Decorative Arts and Design
Mahogany sourced from estates in the Caribbean was sent to ports along the Atlantic seaboard, including Portsmouth, New Hampshire. There, cabinetmaking workshops owned by British-born or British-descended settlers such as Robert Harrold of Portsmouth copied fashionable designs from England to produce furniture for wealthy white merchants and landowners.
Mahogany and mahogany veneer
29 1/4 x 34 1/2 x 23 1/2in. (74.3 x 87.6 x 59.7cm) (show scale)
Yellowed paper adhesive label with a red border declares the piece as property of Mr. M.S. Sloan.
On the underside of the piece "456.R" is written in chalk.
On the right side of the piece, inscribed in red paint are the numbers "14-1924-21".
Matthew Scott Sloan Collection, Gift of Lidie Lane Sloan McBurney
Tea Table, tray top, mahogany and mahogany veneer, Chippendale style. Scallop-rimmed rectangular top and four legs joined by crossed arch stretchers with a pierced flame-shaped finial at the crossing. Undecorated apron of mahogany veneer with single bands of applied molding around the top and bottom. Pierced fretwork brackets support each leg at the top corner. The crossed stretchers themselves are made up of two opposing, molded C-scrolls. The outer sides of the rectangular legs are molded; the inner sides are chamfered along the edge. The four castors which are not original to the table have been removed.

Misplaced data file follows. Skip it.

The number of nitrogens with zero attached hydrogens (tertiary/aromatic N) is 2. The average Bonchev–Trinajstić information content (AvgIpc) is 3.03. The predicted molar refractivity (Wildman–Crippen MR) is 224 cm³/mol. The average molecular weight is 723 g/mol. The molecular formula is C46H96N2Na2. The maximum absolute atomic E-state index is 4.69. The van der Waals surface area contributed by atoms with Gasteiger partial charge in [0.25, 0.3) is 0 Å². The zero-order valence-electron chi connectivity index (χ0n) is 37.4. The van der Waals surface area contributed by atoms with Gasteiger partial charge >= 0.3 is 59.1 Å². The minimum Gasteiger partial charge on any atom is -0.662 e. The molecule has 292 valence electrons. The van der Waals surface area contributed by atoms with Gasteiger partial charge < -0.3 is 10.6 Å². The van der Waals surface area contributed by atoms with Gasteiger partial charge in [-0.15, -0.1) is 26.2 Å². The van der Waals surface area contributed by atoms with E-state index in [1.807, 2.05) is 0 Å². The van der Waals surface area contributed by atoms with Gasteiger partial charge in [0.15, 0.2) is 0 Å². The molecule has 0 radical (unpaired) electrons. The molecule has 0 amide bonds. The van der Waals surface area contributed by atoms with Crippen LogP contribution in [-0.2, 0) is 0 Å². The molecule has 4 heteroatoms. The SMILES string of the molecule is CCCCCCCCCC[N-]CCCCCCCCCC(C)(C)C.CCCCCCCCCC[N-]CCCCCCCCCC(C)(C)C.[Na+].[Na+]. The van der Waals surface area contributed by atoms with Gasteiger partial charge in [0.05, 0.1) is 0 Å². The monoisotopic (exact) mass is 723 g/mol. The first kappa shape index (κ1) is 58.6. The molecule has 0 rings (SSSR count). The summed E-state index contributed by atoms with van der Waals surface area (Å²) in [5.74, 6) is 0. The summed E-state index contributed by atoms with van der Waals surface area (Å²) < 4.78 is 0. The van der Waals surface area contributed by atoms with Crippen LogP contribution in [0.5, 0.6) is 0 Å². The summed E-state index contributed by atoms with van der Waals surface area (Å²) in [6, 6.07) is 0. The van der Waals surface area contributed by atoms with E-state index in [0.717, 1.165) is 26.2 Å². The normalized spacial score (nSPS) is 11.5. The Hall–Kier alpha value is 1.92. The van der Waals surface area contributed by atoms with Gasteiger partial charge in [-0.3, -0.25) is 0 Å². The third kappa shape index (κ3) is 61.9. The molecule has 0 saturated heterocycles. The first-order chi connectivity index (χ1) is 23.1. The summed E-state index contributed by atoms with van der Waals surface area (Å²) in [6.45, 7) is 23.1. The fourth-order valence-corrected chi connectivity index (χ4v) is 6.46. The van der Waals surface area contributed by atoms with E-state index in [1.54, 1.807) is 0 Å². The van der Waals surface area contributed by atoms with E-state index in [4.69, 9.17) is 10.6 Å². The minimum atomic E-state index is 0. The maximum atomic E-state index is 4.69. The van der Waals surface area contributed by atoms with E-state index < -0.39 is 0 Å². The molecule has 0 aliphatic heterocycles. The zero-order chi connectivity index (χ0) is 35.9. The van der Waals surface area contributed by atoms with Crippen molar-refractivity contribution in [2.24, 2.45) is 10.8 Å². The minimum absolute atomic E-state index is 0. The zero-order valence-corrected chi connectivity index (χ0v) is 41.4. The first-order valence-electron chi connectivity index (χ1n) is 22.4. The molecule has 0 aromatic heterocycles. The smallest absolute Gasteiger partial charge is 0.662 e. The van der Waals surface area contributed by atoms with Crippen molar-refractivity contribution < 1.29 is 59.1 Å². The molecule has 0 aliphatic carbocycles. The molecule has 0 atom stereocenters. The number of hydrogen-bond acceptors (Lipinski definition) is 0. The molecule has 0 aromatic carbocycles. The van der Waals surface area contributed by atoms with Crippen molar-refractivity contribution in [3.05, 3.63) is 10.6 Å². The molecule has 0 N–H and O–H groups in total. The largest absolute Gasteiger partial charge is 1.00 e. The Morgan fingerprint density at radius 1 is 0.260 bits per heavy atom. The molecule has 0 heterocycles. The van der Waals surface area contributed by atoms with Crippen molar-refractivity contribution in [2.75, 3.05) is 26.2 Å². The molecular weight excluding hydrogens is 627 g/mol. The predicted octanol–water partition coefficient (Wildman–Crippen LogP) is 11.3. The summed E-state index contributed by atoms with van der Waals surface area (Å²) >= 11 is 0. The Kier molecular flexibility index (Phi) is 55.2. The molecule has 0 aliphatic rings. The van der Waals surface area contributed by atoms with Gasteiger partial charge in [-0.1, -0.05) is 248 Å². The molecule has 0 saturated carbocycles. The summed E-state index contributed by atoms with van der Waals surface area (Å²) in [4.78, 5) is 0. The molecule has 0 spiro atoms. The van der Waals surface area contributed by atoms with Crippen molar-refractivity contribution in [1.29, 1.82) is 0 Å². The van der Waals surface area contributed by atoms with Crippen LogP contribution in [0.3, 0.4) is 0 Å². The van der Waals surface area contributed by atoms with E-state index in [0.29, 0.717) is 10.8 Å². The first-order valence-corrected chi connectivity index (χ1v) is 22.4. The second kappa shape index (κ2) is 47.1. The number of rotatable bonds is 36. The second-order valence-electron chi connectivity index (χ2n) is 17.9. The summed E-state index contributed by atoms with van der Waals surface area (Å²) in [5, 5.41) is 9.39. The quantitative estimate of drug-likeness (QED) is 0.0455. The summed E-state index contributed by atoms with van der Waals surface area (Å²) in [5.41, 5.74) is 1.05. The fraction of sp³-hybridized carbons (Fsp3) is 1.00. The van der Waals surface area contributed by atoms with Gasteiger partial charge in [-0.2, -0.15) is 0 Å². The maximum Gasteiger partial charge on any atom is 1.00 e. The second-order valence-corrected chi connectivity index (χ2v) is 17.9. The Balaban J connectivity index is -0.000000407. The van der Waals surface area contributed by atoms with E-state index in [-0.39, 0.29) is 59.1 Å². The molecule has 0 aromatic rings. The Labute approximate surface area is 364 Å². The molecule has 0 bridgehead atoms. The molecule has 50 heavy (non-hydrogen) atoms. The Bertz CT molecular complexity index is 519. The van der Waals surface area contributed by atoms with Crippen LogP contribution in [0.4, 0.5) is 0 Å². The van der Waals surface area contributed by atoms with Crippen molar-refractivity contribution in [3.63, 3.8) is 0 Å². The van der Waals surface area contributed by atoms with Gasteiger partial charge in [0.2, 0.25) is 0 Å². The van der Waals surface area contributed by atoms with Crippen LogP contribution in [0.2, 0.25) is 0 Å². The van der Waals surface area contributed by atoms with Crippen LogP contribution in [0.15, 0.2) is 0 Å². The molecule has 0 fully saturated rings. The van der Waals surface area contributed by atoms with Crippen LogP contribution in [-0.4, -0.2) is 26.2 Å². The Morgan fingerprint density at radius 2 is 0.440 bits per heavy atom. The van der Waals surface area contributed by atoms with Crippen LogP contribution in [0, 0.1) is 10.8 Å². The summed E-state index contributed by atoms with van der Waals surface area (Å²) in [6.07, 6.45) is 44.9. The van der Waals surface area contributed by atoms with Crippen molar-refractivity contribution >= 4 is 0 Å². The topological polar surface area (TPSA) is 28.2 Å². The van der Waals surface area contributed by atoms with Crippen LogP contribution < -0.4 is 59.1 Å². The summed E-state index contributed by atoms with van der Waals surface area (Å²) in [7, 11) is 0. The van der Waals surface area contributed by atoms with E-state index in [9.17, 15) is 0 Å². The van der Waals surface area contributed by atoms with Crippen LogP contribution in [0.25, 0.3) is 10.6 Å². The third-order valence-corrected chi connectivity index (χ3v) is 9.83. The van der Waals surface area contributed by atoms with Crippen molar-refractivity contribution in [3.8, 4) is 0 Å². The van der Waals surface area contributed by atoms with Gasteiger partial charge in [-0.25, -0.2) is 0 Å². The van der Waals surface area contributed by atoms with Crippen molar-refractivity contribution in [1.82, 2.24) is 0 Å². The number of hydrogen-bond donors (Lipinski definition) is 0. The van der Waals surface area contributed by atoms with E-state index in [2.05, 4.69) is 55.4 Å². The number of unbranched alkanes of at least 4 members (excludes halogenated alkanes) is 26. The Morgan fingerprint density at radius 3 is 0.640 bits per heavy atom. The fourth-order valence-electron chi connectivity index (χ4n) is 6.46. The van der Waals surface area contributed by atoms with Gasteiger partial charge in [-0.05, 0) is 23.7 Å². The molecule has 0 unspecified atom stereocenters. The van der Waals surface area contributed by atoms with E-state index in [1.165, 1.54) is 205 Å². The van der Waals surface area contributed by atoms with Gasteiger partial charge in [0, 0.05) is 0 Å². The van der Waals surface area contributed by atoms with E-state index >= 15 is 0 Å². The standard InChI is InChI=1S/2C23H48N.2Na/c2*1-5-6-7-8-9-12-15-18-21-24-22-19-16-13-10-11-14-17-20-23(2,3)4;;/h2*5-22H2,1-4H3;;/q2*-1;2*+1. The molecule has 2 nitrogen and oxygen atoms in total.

This item is not on view
Attributed to Robert Harrold (American, born England, 18th century). Tray-Top Table, ca. 1770. Mahogany and mahogany veneer, 29 1/4 x 34 1/2 x 23 1/2in. (74.3 x 87.6 x 59.7cm). Brooklyn Museum, Matthew Scott Sloan Collection, Gift of Lidie Lane Sloan McBurney, 1997.150.16. Creative Commons-BY (Photo: Brooklyn Museum, 1997.150.16_PS6.jpg)
overall, 1997.150.16_PS6.jpg. Brooklyn Museum photograph, 2012
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